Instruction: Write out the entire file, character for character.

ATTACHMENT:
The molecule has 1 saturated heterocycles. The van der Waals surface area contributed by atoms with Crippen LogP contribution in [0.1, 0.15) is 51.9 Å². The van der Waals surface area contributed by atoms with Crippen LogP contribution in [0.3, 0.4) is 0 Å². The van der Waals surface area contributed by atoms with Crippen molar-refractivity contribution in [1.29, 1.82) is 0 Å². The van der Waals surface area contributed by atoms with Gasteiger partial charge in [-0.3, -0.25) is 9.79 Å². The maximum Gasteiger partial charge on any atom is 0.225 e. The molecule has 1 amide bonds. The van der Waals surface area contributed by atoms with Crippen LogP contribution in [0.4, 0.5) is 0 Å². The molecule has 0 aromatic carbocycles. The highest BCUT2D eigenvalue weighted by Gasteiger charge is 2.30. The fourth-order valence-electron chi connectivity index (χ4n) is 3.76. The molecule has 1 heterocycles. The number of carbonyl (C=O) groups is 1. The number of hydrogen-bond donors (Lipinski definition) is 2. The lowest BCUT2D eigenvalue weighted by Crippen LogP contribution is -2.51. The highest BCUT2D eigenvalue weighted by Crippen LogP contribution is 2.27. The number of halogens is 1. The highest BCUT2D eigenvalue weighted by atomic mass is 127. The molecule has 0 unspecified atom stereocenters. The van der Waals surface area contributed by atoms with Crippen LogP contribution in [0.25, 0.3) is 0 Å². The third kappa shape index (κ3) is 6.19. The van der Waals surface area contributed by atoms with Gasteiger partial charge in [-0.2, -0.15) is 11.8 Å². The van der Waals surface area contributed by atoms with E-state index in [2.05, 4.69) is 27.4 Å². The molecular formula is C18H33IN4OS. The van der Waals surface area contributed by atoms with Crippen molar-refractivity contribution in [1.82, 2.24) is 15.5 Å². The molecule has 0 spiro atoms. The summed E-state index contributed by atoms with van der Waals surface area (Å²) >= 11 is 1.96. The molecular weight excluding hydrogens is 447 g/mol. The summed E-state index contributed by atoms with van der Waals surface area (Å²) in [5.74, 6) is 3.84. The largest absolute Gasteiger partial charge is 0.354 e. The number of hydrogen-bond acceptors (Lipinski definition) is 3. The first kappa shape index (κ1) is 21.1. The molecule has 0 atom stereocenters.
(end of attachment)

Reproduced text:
The molecule has 1 saturated heterocycles. The van der Waals surface area contributed by atoms with Crippen LogP contribution in [0.1, 0.15) is 51.9 Å². The van der Waals surface area contributed by atoms with Crippen LogP contribution in [0.3, 0.4) is 0 Å². The van der Waals surface area contributed by atoms with Crippen molar-refractivity contribution in [1.29, 1.82) is 0 Å². The van der Waals surface area contributed by atoms with Gasteiger partial charge in [-0.3, -0.25) is 9.79 Å². The maximum Gasteiger partial charge on any atom is 0.225 e. The molecule has 1 amide bonds. The van der Waals surface area contributed by atoms with Crippen LogP contribution in [0.4, 0.5) is 0 Å². The molecule has 0 aromatic carbocycles. The highest BCUT2D eigenvalue weighted by Gasteiger charge is 2.30. The fourth-order valence-electron chi connectivity index (χ4n) is 3.76. The molecule has 1 heterocycles. The number of carbonyl (C=O) groups is 1. The number of hydrogen-bond donors (Lipinski definition) is 2. The lowest BCUT2D eigenvalue weighted by Crippen LogP contribution is -2.51. The highest BCUT2D eigenvalue weighted by Crippen LogP contribution is 2.27. The number of halogens is 1. The highest BCUT2D eigenvalue weighted by atomic mass is 127. The molecule has 0 unspecified atom stereocenters. The van der Waals surface area contributed by atoms with Crippen LogP contribution in [0.25, 0.3) is 0 Å². The third kappa shape index (κ3) is 6.19. The van der Waals surface area contributed by atoms with Gasteiger partial charge in [-0.2, -0.15) is 11.8 Å². The van der Waals surface area contributed by atoms with E-state index in [2.05, 4.69) is 27.4 Å². The molecular formula is C18H33IN4OS. The van der Waals surface area contributed by atoms with Crippen molar-refractivity contribution in [1.82, 2.24) is 15.5 Å². The molecule has 0 spiro atoms. The summed E-state index contributed by atoms with van der Waals surface area (Å²) >= 11 is 1.96. The molecular weight excluding hydrogens is 447 g/mol. The summed E-state index contributed by atoms with van der Waals surface area (Å²) in [5.74, 6) is 3.84. The largest absolute Gasteiger partial charge is 0.354 e. The number of hydrogen-bond acceptors (Lipinski definition) is 3. The first kappa shape index (κ1) is 21.1. The molecule has 0 atom stereocenters.